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Hill Life Archive

Dancing With the Capitol Quip Stars

Congratulations to this week’s winner and thanks to the readers who contributed captions to our Capitol Quip contest.

Capitol Lens: V-E Day

Photo Editor Bill Clark and Staff Photographer Tom Williams attended the Arsenal of Democracy flyover Friday and captured some stunning moments.

Passport DC Brings Europe to Washington

If you can’t arrange a quick trip to Europe this weekend, how about the next best thing: Passport DC’s Shortcut to Europe: European Union Embassies’ Open House.

Charlie Rangel Loses Latest Legal Battle to Clear His Name

The 2010 censure by the House Ethics Committee will continue to haunt Rep. Charles B. Rangel, despite the New York Democrat’s legal battle for a clean slate.

WWII Air Parade to Fly Over National Mall (Updated)

Updated 11:01 a.m. | Look toward the National Mall around noon Friday to catch some unusual activity in the restricted airspace above the National Mall. No, the Capital region is not expecting another gyrocopter. This time it’s an air parade, featuring World War II bombers and fighters, such as Lockheed’s historic P-38 Lightening.

Not Your District PAC Increases Outreach, Efforts

As Justin Robinson was scrolling through Facebook comments on a certain Maryland Republican’s page in December, he had an idea.

Lawmakers Push for Lower CVC Food Prices

Amid complaints about wages for restaurant workers and allegations about retaliation against workers who went on strike, the Capitol Visitor Center is facing questions on another front: food prices.

The Difficult Bosses of Capitol Hill

Happy members of Congress are all alike (and great to work for); unhappy members are each unhappy in their own way. Wise — paraphrased — words from Tolstoy ring true about the Capitol Hill workplace: Difficult bosses come in all stripes. What do you do if you land in one of the many (many, many) offices with a difficult boss at the helm? Hill Navigator discusses.

Vote for Your Favorite Dancing With Wall Street Stars Capitol Quip!

The finalists for this week’s caption contest are ready for your vote.

Capitol Dome Workers Pause for 'Safety Stand-Down'

Construction workers who scale the Capitol Dome each day gathered Wednesday morning to learn about safety procedures and fall prevention.

Gyrocopter Pilot Back in Court; Questions Not Over for Capitol Police (Updated)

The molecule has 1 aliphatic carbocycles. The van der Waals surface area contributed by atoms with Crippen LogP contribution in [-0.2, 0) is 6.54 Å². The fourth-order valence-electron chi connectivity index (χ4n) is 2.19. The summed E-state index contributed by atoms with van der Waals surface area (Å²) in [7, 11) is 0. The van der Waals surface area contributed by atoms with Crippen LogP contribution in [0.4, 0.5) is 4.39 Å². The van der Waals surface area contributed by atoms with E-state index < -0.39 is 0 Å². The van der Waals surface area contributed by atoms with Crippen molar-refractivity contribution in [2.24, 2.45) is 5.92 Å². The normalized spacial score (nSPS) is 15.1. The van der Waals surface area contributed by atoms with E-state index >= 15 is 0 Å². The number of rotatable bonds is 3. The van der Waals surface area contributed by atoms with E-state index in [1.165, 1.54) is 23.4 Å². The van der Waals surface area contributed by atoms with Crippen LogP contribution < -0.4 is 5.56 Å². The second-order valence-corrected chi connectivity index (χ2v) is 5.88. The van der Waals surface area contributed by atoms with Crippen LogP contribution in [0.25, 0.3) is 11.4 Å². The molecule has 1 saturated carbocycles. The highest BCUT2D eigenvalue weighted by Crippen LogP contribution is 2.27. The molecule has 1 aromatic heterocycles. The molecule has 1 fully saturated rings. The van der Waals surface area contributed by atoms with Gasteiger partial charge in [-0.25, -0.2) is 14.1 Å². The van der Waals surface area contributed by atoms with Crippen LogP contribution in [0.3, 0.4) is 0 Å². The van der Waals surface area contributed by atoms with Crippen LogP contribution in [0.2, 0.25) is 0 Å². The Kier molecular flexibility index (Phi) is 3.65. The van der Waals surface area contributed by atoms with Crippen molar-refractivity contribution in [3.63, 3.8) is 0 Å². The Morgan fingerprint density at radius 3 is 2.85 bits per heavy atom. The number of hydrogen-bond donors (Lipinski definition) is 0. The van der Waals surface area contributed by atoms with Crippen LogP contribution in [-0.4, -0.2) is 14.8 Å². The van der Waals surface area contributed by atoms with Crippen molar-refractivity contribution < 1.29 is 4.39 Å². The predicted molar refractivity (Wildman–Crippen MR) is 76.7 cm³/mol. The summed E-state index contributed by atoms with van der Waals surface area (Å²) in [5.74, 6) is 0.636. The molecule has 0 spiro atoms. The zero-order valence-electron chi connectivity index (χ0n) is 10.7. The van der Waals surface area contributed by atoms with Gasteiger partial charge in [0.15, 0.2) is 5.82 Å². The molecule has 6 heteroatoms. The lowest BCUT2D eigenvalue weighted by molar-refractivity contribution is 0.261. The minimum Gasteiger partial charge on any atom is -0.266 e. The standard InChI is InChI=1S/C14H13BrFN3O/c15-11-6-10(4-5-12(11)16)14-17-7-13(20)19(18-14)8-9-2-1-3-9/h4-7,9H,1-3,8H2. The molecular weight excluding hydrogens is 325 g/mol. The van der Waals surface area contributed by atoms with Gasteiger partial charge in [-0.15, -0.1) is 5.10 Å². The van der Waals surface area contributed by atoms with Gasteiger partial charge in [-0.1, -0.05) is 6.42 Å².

Updated 10:58 a.m. | Doug Hughes returns to the District of Columbia later this month for a preliminary hearing on charges related to his April 15 landing on the West Front of the Capitol, an event that provoked tough questions from members of Congress about how safe Washington is from aerial attacks.

GOP Leaders Not Briefed on Bodyguards' Lost Guns

House Speaker John A. Boehner, R-Ohio, and Senate Majority Leader Mitch McConnell, R-Ky., might never have known their bodyguards left guns in the bathroom without CQ Roll Call’s report, which has launched a Capitol Police investigation into the source of the leak.

Area Lawmakers: Don't Change Reagan Airport Rules

Members of the Virginia and District of Columbia delegations are urging Congress not to change the rules governing Ronald Reagan Washington National Airport, citing an increasing imbalance between the region’s two major airports.

At Tortilla Coast, Strasburg or Strasburger?

What’s more American than margaritas on Cinco de Mayo? How about a margarita on Cinco de Mayo at the capital of political Tex-Mex pubs, Tortilla Coast?

Capitol Lens: Time Out

Glock Photo Sparks Firestorm on Capitol Hill

A firestorm sparked by CQ Roll Call’s May 1 report on three instances of Capitol Police leaving loaded guns in problematic places has put top law enforcement officials on edge, launched a hunt for the source behind the photo of one unattended Glock and drawn fresh scrutiny from Congress.

Paul Weighs In on Cruz Effort to Block D.C. Law

Sen. Rand Paul, R-Ky., has weighed in on Sen. Ted Cruz’s effort to strike down a District of Columbia law aimed at combating workplace discrimination, seemingly supporting Cruz’s effort.

Report: Busy Season for Congressional Ethics Investigators

The first few months of 2015 brought a flurry of activity at the Office of Congressional Ethics, with the quasi-independent agency launching 15 preliminary reviews of allegations of misconduct involving members or staff of the House. The office also lost its chairman, former Rep. Porter Goss, R-Fla.

Congress Is for Hackers

In fewer than two days last week, more than 100 hackers — coders, business analysts, former congressional staffers and grass-roots advocacy specialists — developed 11 projects aimed at helping Congress function more effectively and transparently.

Have a Ball With DC Vote

Disenfranchised District denizens who dare to dream of one day having a say in how Congress handles its business can once again raise their voices in unison during DC Vote’s 3 Star Ball.




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